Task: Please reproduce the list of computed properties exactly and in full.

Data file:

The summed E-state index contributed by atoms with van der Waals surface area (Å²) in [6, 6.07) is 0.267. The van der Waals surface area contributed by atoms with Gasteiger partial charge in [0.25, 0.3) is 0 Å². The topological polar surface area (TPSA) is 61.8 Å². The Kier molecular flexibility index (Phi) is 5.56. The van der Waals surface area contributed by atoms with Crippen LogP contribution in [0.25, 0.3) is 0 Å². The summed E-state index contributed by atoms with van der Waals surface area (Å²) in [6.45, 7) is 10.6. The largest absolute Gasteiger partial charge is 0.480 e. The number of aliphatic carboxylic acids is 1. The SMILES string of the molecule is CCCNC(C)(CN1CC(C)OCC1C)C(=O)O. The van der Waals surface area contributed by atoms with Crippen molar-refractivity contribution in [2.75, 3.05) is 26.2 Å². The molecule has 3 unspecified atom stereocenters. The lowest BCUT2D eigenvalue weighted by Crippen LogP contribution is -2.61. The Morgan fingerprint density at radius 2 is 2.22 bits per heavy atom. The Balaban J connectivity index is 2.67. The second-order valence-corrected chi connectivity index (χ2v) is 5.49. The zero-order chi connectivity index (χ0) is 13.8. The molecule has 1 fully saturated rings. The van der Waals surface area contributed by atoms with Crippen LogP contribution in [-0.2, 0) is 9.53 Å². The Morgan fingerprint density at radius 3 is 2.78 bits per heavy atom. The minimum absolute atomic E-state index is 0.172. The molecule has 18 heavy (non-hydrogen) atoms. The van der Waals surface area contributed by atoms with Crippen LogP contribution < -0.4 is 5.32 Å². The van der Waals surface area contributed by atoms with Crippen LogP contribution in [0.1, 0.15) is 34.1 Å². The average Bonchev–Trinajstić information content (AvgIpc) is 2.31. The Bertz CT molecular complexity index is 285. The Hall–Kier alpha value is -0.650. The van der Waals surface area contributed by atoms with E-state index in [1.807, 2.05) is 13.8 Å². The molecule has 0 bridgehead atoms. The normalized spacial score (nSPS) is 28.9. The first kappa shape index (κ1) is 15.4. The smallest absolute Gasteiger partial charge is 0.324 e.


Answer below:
The summed E-state index contributed by atoms with van der Waals surface area (Å²) in [6, 6.07) is 0.267. The van der Waals surface area contributed by atoms with Gasteiger partial charge in [0.25, 0.3) is 0 Å². The topological polar surface area (TPSA) is 61.8 Å². The Kier molecular flexibility index (Phi) is 5.56. The van der Waals surface area contributed by atoms with Crippen LogP contribution in [0.25, 0.3) is 0 Å². The summed E-state index contributed by atoms with van der Waals surface area (Å²) in [6.45, 7) is 10.6. The largest absolute Gasteiger partial charge is 0.480 e. The number of aliphatic carboxylic acids is 1. The SMILES string of the molecule is CCCNC(C)(CN1CC(C)OCC1C)C(=O)O. The van der Waals surface area contributed by atoms with Crippen molar-refractivity contribution in [2.75, 3.05) is 26.2 Å². The molecule has 3 unspecified atom stereocenters. The lowest BCUT2D eigenvalue weighted by Crippen LogP contribution is -2.61. The Morgan fingerprint density at radius 2 is 2.22 bits per heavy atom. The Balaban J connectivity index is 2.67. The second-order valence-corrected chi connectivity index (χ2v) is 5.49. The zero-order chi connectivity index (χ0) is 13.8. The molecule has 1 fully saturated rings. The van der Waals surface area contributed by atoms with Crippen LogP contribution in [-0.2, 0) is 9.53 Å². The Morgan fingerprint density at radius 3 is 2.78 bits per heavy atom. The minimum absolute atomic E-state index is 0.172. The molecule has 18 heavy (non-hydrogen) atoms. The van der Waals surface area contributed by atoms with Crippen LogP contribution < -0.4 is 5.32 Å². The van der Waals surface area contributed by atoms with Crippen LogP contribution in [0.1, 0.15) is 34.1 Å². The average Bonchev–Trinajstić information content (AvgIpc) is 2.31. The Bertz CT molecular complexity index is 285. The Hall–Kier alpha value is -0.650. The van der Waals surface area contributed by atoms with E-state index in [1.807, 2.05) is 13.8 Å². The molecule has 0 bridgehead atoms. The normalized spacial score (nSPS) is 28.9. The first kappa shape index (κ1) is 15.4. The smallest absolute Gasteiger partial charge is 0.324 e.